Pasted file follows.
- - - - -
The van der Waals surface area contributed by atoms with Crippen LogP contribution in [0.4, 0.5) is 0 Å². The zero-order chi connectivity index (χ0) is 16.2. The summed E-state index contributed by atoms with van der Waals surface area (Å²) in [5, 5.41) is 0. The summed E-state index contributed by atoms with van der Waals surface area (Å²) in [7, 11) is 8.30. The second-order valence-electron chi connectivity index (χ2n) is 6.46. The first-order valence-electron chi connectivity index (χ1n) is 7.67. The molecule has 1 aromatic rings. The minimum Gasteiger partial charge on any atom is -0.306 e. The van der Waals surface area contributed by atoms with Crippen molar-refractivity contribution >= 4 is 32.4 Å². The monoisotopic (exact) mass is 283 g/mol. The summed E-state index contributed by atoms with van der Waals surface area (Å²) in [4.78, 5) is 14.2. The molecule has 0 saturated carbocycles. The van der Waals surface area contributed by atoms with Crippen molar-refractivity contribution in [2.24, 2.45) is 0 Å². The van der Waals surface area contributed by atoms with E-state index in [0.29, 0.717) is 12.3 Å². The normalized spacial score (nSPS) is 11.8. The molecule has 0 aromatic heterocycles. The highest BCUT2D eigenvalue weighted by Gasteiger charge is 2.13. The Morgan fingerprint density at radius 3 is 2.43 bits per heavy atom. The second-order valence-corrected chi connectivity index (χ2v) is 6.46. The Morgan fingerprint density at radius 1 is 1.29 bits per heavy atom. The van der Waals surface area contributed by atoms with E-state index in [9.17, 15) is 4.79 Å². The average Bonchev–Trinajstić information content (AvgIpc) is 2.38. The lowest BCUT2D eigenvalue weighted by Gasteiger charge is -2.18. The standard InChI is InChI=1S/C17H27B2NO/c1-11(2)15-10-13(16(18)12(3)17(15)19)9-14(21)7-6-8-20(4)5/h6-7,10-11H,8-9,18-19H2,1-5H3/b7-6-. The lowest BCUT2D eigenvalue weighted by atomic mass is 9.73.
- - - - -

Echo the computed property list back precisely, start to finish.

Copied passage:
The van der Waals surface area contributed by atoms with Crippen LogP contribution in [0.4, 0.5) is 0 Å². The zero-order chi connectivity index (χ0) is 16.2. The summed E-state index contributed by atoms with van der Waals surface area (Å²) in [5, 5.41) is 0. The summed E-state index contributed by atoms with van der Waals surface area (Å²) in [7, 11) is 8.30. The second-order valence-electron chi connectivity index (χ2n) is 6.46. The first-order valence-electron chi connectivity index (χ1n) is 7.67. The molecule has 1 aromatic rings. The minimum Gasteiger partial charge on any atom is -0.306 e. The van der Waals surface area contributed by atoms with Crippen molar-refractivity contribution >= 4 is 32.4 Å². The monoisotopic (exact) mass is 283 g/mol. The summed E-state index contributed by atoms with van der Waals surface area (Å²) in [4.78, 5) is 14.2. The molecule has 0 saturated carbocycles. The van der Waals surface area contributed by atoms with Crippen molar-refractivity contribution in [2.24, 2.45) is 0 Å². The van der Waals surface area contributed by atoms with E-state index in [0.29, 0.717) is 12.3 Å². The normalized spacial score (nSPS) is 11.8. The molecule has 0 aromatic heterocycles. The highest BCUT2D eigenvalue weighted by Gasteiger charge is 2.13. The Morgan fingerprint density at radius 3 is 2.43 bits per heavy atom. The second-order valence-corrected chi connectivity index (χ2v) is 6.46. The Morgan fingerprint density at radius 1 is 1.29 bits per heavy atom. The van der Waals surface area contributed by atoms with E-state index in [9.17, 15) is 4.79 Å². The average Bonchev–Trinajstić information content (AvgIpc) is 2.38. The lowest BCUT2D eigenvalue weighted by Gasteiger charge is -2.18. The standard InChI is InChI=1S/C17H27B2NO/c1-11(2)15-10-13(16(18)12(3)17(15)19)9-14(21)7-6-8-20(4)5/h6-7,10-11H,8-9,18-19H2,1-5H3/b7-6-. The lowest BCUT2D eigenvalue weighted by atomic mass is 9.73.